Dressing rooms have a distinct fragrance. Pungent. Fetid. I could go on at great length and detail here, but at some point, and rather quickly, the words alone might make you toss this week’s “Second Thought” in the trash can, grab a bar of Irish Spring, and bolt for the shower.
Smell, it turns out, is turning into big business in the sports industry. Specifically, the individual scents of teams. Not everyone out there conjures up the odor of mold, Desenex, cheap beer, greasy grilled hot dogs, and stale cigar smoke when they imagine the distinct olfactory quality of their favorite club.
Just over a year ago, the Yankees, a team currently trying to rid the stink of Alex Rodriguez from their dressing room, unveiled their branded scent. Sure, go ahead, laugh. Eau de Bronx Bombers. The scent of Sabathia. Pettitte parfum No. 5. Hey, men, don’t you dare leave the Yankee pro shop without a tube of Mousse Skowron! Just a little Mousse’ll do ya.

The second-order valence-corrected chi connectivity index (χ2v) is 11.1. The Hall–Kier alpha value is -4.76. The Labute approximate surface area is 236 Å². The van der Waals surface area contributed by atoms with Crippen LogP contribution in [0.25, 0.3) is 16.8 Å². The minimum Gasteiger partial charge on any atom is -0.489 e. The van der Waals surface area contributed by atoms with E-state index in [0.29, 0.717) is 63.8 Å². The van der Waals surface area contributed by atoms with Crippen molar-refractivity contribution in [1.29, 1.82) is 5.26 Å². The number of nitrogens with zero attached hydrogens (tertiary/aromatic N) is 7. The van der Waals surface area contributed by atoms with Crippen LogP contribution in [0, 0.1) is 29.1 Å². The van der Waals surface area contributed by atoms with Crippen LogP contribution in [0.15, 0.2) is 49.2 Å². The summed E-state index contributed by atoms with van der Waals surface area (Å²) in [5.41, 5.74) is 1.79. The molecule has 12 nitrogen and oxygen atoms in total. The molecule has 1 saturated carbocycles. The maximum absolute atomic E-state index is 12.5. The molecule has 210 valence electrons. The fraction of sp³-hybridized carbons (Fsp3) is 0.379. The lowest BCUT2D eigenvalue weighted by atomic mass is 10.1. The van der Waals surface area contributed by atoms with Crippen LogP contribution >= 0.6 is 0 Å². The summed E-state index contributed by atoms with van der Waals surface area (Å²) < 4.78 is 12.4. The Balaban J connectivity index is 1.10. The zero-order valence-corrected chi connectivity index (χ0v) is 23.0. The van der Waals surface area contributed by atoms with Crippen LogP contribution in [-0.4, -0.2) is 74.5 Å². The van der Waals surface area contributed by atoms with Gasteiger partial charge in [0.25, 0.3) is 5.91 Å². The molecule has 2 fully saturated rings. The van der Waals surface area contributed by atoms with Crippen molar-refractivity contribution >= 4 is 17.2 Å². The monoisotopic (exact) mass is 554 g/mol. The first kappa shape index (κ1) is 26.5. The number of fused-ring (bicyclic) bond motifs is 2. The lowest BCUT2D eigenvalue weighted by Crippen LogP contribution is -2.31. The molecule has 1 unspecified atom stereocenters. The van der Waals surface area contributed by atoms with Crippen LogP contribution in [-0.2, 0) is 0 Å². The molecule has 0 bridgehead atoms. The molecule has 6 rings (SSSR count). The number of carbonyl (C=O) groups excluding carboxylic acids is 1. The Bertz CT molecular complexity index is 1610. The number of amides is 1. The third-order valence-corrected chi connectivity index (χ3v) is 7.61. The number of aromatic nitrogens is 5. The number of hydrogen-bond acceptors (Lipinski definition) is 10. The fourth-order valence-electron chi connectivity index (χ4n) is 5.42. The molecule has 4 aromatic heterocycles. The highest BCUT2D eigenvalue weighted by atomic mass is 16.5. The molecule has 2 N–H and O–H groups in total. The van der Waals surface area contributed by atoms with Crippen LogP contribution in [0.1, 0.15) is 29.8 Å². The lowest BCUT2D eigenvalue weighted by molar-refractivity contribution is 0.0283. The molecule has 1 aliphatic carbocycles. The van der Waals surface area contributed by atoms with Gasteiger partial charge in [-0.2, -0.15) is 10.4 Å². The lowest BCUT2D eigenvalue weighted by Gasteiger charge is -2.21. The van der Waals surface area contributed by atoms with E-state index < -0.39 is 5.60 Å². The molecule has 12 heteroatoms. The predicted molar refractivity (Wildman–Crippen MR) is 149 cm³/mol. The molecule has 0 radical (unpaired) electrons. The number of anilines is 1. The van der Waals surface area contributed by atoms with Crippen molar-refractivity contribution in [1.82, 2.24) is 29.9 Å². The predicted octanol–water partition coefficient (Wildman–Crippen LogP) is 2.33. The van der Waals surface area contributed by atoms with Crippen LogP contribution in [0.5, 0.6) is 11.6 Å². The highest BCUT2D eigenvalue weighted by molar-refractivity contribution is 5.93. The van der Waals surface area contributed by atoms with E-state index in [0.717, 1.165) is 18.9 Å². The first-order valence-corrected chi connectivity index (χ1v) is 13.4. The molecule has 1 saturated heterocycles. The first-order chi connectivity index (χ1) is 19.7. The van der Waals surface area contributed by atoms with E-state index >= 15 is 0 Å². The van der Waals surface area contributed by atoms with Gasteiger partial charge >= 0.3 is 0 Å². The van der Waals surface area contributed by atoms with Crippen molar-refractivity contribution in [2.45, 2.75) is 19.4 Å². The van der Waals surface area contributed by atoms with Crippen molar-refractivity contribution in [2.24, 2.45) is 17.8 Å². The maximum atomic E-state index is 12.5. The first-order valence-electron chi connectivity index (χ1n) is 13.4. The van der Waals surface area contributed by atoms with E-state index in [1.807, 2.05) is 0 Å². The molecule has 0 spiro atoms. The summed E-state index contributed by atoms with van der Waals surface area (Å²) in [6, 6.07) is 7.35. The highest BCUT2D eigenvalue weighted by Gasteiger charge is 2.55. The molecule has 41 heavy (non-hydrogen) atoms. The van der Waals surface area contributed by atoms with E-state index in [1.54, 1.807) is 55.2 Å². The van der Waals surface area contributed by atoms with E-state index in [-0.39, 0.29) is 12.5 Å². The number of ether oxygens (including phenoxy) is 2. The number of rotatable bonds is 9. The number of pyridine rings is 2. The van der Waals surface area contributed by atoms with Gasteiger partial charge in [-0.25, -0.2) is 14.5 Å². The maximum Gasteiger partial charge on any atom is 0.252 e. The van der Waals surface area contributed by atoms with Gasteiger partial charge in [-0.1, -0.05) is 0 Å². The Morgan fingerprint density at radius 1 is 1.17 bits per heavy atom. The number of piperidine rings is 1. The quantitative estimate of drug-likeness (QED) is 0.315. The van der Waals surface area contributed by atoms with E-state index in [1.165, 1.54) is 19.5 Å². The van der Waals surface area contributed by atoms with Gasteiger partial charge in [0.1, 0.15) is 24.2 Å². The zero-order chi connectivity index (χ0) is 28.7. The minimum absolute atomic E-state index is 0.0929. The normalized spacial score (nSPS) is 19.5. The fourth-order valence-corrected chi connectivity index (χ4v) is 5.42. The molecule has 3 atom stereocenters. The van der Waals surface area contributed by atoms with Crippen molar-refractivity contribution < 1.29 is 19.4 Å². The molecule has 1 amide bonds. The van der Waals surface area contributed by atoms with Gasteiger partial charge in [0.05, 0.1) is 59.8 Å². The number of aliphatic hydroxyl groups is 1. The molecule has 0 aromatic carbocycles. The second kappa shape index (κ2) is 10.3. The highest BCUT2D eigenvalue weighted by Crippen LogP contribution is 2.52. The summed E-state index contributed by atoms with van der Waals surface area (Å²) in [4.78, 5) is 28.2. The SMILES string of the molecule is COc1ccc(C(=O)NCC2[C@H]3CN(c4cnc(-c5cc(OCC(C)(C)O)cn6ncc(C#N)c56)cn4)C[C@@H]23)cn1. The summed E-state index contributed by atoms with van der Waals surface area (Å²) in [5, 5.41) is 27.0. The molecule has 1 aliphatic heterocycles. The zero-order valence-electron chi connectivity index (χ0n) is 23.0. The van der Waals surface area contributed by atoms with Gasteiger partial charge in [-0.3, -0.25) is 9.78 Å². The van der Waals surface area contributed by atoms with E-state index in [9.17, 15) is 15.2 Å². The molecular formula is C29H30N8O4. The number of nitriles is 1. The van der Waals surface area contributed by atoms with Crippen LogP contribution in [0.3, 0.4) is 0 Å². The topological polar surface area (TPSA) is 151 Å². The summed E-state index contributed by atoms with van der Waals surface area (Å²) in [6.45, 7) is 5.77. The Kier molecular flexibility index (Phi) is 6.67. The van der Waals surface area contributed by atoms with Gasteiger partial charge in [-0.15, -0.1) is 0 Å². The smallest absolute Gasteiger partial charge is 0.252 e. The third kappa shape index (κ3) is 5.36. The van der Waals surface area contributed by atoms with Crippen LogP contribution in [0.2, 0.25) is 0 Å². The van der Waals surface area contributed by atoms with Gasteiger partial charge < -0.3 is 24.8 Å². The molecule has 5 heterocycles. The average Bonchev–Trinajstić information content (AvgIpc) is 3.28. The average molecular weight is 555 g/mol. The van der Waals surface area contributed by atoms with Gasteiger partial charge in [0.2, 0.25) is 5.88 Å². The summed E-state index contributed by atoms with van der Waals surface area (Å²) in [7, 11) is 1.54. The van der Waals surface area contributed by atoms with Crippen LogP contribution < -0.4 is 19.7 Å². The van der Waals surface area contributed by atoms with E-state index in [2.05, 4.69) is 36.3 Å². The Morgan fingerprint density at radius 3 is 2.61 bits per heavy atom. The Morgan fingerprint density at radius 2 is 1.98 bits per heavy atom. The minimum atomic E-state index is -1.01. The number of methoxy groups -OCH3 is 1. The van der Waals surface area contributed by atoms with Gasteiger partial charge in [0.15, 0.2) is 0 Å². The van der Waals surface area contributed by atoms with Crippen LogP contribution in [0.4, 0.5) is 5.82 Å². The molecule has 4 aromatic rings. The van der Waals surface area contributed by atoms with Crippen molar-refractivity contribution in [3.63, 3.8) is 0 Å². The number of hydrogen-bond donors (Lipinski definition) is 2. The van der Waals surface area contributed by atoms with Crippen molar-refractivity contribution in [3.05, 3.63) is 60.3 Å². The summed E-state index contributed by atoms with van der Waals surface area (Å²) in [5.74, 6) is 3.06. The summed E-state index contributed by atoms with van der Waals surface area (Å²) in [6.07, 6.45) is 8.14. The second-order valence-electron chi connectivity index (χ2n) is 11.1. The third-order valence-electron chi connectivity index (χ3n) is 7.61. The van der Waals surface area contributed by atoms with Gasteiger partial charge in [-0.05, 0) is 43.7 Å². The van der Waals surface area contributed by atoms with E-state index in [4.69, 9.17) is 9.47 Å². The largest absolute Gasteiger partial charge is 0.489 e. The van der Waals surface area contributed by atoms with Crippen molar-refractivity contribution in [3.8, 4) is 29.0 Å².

Well, according to a recent SportsBusiness Journal report by Terry Lefton, the Yankee scent has produced $10 million in retail business since its debut in April 2012. With the Yanks’ payroll up around $200 million, that may seem merely a drop in the spittoon, but that’s $10 million made out of thin air, or wherever and however perfume is made. All revenue streams gladly accepted.
Granted, I should know how baseball perfume is produced, but I’m still having trouble calculating hardball metrics such as WAR and WHIP and OBP. If she hasn’t done so already, it’s a good bet the Globe’s Meredith Goldstein can tackle the manufacturing angle in her “Love Letters’’ column. Heck, Meredith may already have her own “Mending Hearts’’ scent for all I know. Meredith, if you don’t, ol’ Owe